|Publication number||US6824791 B2|
|Application number||US 10/758,990|
|Publication date||Nov 30, 2004|
|Filing date||Jan 16, 2004|
|Priority date||Aug 8, 2001|
|Also published as||CA2456806A1, CA2456806C, EP1423175A1, EP1423175A4, EP1423175B1, US6746635, US8524829, US20030108669, US20040166168, US20050100595, US20110166218, WO2003013683A1|
|Publication number||10758990, 758990, US 6824791 B2, US 6824791B2, US-B2-6824791, US6824791 B2, US6824791B2|
|Inventors||Edith Mathiowitz, Christopher Thanos, Zhi Liu|
|Original Assignee||Brown University Research Foundation|
|Export Citation||BiBTeX, EndNote, RefMan|
|Patent Citations (36), Non-Patent Citations (1), Referenced by (42), Classifications (40), Legal Events (5)|
|External Links: USPTO, USPTO Assignment, Espacenet|
This application is a continuation of U.S. patent application Ser. No. 10/215,208, filed Aug. 8, 2002 now U.S. Pat. No. 6,746,635, “METHOD FOR MICRONIZATION OF HYDROPHOBIC DRUGS,”, which is pending, which claims priority under U.S.C. §119(e) from U.S. Provisional Patent Application Ser. No. 60/311,043, filed Aug. 8, 2001, entitled “METHOD FOR MICRONIZATION OF HYDROPHOBIC DRUGS,” The entire contents of all afore-mentioned applications are incorporated herein by reference.
Aspects of the invention were made with Government support under Grant/Contract No. 2R01GM47636-05 awarded by the National Institute of Health. The Government may retain certain rights in this invention.
The invention relates to methods of micronizing hydrophobic drugs and related products and methods of using the micronized hydrophobic drugs.
Many hydrophobic agents, both active and non-active have utility in a variety of in vivo settings. Although techniques exist for preparing and formulating hydrophobic agents, these techniques are limited. Some methods of formulation cause a loss of bioactivity. Other methods produce large drug particles or particles of inconsistent sizes that lead to problems in drug delivery.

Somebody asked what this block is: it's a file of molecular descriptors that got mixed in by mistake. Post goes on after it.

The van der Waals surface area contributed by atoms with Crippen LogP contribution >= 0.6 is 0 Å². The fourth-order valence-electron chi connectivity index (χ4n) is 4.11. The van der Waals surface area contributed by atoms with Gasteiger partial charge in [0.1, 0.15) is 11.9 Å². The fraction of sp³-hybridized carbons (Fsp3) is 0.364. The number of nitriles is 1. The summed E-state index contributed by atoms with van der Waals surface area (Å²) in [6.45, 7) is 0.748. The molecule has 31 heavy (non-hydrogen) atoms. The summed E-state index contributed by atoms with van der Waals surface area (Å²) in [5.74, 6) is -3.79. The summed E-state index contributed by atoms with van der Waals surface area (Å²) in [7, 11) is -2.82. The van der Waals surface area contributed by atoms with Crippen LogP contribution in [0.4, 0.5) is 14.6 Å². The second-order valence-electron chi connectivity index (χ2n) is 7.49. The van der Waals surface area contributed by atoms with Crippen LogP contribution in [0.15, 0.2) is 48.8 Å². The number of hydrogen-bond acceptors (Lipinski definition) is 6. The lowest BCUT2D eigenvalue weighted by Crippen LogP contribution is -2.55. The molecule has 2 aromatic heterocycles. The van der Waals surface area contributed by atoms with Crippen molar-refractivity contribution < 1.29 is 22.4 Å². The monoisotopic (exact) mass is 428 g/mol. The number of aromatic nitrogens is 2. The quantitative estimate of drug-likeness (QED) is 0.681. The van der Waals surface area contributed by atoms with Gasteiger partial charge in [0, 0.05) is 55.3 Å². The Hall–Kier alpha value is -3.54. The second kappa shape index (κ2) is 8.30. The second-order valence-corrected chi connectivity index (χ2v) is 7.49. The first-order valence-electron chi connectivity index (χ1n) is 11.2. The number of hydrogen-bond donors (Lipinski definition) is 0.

One method for formulating hydrophobic agents involves the generation of microparticles. Microparticles, microcapsules and microspheres (hereinafter “microparticles”) have important applications in the pharmaceutical, agricultural, textile and cosmetics industry as delivery vehicles. In these fields of application, a drug, protein, hormone, peptide, fertilizer, pesticide, herbicide, dye, fragrance or other agent is encapsulated in a polymer matrix and delivered to a site either instantaneously or in a controlled manner in response to some external impetus (i.e., pH, heat, water, radiation, pressure, concentration gradients, etc.). Microparticle size can be an important factor in determining the release rate of the encapsulated material.
Many microencapsulation techniques exist which can produce a variety of particle types and sizes under various conditions. Methods typically involve solidifying emulsified liquid polymer droplets by changing temperature, evaporating solvent, or adding chemical cross-linking agents. Physical and chemical properties of the encapsulant and the material to be encapsulated can sometimes dictate the suitable methods of encapsulation, making only certain methodologies useful in certain circumstances. Factors such as hydrophobicity, molecular weight, chemical stability, and thermal stability affect encapsulation. Significant losses are frequently associated with multiple processing steps. These parameters can be particularly important in respect of encapsulating bioactive agents because losses in the bioactivity of the material due to the processing steps or low yields can be extremely undesirable.
In some aspects, the invention involves a method of micronizing hydrophobic drugs. The micronized drugs prepared by these methods have a variety of properties that are advantageous in the field of drug delivery. For instance, the methods of the invention allow for the formation of particles that have an average particle size of less than 1 micron. The micronized drugs also exhibit enhanced crystallinity and may be used to prepare particles which result in improved relative bioavailability when administered to a subject. Several of these surprising properties are demonstrated in the examples section below.
According to one aspect of the invention, a method for micronizing a hydrophobic agent is provided. A hydrophobic agent is dissolved in an effective amount of a first solvent that is free of polymer. The hydrophobic agent and the solvent form a mixture having a continuous phase. A second solvent and then an aqueous solution arc introduced into the mixture. The introduction of the aqueous solution causes precipitation of the hydrophobic agent and produces a composition of micronized hydrophobic agent having an average particle size of 1 micron or less.